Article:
A Sorry State of Affairs

By Larmondin, Leanne | Anglican Journal, December 2004 | Go to article overview

A Sorry State of Affairs


Larmondin, Leanne, Anglican Journal


SORRY REALLY DOES seem to be the hardest word.

In the weeks following the release of the Windsor Report, which bemoaned the sad state of affairs in the Anglican Communion, the church has heard a number of variations on the theme of apology. Or should that be the theme of regret?

A heavily nuanced document, the Windsor Report placated only segments of the church, which had anticipated a bleak future for the Communion--perhaps even dissolution.

Prior to the report's release, "leaked" information anticipated the sanctioning of both the Episcopal Church in the United States (ECUSA), (for consecrating a non-celibate gay man as bishop of New Hampshire), and the Canadian diocese of New Westminster (for approving a same-sex blessing liturgy). This proved to be wishful thinking.

Nor was any recommendation made to take disciplinary action against the bishops and primates of the Global South, who have also caused disruption in the church by overstepping provincial and diocesan boundaries to minister to disaffected Anglicans in North America.

Many observers (media included) inferred from the Windsor Report that apologies were recommended tight across the board.

However, members of the Lambeth Commission (which wrote the report) pointed out the specific wording: "We call upon those bishops who believe it is their conscientious duty to intervene in provinces, dioceses and parishes other than their own to express regret for the consequences of their actions." [Italics inserted throughout.]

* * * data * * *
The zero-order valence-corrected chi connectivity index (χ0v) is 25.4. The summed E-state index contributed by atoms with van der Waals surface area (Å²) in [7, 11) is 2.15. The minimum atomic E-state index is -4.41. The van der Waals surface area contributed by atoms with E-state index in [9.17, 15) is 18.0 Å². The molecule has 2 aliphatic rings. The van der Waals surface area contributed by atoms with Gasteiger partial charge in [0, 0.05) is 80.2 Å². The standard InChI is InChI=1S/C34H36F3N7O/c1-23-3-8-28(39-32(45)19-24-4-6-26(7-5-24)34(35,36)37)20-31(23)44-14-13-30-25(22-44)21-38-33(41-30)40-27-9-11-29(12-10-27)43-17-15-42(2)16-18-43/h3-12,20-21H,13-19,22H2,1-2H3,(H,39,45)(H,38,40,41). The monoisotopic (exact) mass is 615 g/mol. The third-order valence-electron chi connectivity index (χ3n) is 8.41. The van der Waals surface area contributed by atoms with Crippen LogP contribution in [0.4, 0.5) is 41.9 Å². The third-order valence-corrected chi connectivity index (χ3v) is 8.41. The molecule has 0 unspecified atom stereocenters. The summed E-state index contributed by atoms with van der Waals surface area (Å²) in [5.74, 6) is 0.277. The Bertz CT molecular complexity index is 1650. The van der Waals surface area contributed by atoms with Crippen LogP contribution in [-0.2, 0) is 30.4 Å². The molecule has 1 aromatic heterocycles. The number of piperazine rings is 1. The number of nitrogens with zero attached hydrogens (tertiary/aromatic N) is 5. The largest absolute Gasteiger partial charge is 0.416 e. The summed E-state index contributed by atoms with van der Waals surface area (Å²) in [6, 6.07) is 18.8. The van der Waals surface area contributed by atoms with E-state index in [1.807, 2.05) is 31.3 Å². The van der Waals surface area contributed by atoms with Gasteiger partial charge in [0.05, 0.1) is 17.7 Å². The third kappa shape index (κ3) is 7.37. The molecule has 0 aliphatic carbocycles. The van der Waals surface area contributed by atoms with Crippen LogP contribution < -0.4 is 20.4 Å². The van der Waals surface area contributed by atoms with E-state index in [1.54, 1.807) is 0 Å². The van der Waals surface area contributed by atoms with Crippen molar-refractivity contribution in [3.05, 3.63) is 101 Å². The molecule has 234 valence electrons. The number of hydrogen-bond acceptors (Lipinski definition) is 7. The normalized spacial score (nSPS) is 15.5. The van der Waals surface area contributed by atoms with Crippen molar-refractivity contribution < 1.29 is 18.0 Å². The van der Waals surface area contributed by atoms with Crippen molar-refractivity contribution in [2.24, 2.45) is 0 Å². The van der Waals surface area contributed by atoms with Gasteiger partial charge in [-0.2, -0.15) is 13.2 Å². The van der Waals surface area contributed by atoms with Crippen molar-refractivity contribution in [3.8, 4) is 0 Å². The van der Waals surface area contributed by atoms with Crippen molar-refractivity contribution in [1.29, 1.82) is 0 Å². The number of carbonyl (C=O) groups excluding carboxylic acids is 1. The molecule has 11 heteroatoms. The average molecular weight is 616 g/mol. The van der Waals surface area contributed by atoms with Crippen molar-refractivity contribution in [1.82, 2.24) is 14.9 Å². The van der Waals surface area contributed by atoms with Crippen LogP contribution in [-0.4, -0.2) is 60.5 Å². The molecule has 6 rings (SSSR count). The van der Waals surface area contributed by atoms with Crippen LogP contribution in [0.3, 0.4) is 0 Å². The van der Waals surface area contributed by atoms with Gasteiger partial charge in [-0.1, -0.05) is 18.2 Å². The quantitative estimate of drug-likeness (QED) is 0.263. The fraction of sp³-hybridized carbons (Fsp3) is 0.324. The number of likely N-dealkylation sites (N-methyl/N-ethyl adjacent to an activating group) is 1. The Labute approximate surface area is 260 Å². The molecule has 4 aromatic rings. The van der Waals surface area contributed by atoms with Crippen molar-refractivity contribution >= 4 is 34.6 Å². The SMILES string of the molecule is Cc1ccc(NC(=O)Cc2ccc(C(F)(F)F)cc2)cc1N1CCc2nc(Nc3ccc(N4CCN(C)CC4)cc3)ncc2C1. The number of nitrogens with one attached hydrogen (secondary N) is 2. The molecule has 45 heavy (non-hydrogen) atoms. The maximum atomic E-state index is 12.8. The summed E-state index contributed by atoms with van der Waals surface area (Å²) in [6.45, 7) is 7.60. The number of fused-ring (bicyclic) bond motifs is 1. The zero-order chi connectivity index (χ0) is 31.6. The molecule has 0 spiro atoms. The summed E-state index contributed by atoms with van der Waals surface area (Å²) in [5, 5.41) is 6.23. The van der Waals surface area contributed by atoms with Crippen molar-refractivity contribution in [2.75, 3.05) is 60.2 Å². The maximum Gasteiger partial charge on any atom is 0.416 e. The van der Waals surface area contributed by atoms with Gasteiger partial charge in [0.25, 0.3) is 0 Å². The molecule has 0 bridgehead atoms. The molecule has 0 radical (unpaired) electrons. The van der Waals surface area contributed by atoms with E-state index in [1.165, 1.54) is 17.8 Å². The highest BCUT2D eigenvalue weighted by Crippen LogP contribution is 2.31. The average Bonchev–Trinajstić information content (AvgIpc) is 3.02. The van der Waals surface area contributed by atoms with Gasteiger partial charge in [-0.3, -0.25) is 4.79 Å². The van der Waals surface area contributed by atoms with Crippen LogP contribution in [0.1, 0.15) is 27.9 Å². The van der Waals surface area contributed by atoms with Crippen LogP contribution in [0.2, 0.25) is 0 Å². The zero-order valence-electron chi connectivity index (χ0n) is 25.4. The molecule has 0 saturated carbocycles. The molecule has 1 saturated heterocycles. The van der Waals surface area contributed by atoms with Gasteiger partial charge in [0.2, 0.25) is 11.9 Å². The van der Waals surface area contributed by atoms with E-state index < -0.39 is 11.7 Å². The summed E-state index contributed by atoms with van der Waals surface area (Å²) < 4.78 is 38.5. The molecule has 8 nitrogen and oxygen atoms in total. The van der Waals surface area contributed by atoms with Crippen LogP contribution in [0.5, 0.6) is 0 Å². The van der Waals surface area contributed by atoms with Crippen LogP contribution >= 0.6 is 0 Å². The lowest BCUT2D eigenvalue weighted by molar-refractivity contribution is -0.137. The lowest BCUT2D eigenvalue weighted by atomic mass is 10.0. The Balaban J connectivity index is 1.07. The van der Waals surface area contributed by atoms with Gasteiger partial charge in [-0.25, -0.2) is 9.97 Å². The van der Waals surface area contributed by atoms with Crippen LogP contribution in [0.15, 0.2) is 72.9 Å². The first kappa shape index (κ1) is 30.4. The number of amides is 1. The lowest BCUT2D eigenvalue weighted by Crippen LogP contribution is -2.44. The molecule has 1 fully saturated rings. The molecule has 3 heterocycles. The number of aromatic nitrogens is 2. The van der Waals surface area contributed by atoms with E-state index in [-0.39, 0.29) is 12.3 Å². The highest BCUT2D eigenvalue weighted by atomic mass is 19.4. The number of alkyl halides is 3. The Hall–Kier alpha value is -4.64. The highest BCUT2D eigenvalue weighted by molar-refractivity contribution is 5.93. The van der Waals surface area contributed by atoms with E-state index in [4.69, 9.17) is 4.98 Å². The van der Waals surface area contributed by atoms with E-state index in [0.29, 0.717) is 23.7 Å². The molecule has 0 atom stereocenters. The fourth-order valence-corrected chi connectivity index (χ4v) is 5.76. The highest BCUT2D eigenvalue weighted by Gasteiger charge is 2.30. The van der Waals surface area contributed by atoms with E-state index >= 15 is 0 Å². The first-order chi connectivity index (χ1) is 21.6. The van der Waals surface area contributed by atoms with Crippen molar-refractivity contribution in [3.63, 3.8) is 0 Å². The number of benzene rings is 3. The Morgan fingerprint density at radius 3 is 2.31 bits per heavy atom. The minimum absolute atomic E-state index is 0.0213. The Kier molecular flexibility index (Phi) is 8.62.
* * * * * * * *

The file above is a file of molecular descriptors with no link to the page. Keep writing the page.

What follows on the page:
The report also recommends that "the Episcopal Church (USA) be invited to express its regret that the proper constraints of the bonds of affection were breached in the events surrounding the election and consecration of a bishop for the See of New Hampshire and for the consequences which followed."

And again, the wording is significant: that bishops who have authorized public rites of blessing of same-sex unions "in the United States and Canada be invited to express regret that the proper constraints of the bonds of affection were breached by such authorization."

Two men who have become lightning rods for the current controversy, Michael Ingham, diocesan bishop of New Westminster, and Frank Griswold, presiding bishop (primate) of ECUSA, quickly did what was asked of them: they expressed regret for the consequence of their actions, but not the actions themselves. "It was not our intention to cause dismay, but affirm the relationships of gay and lesbian people," said Bishop Ingham. Similarly, Bishop Griswold added, "We regret how difficult and painful actions of our church have been in many provinces of our communion, and the negative repercussions that have been felt by brother and sister Anglicans."

The fact that Bishops Ingham and Griswold did not go further than they were asked has infuriated many who live their faith at the conservative end of the spectrum. They did not ask for forgiveness, they did not say they would repent. So, in the end, some ask, what is an "expression of regret" worth?

The question of apologizing for the consequence of one's actions, yet not for the actions themselves, is a tricky one. …

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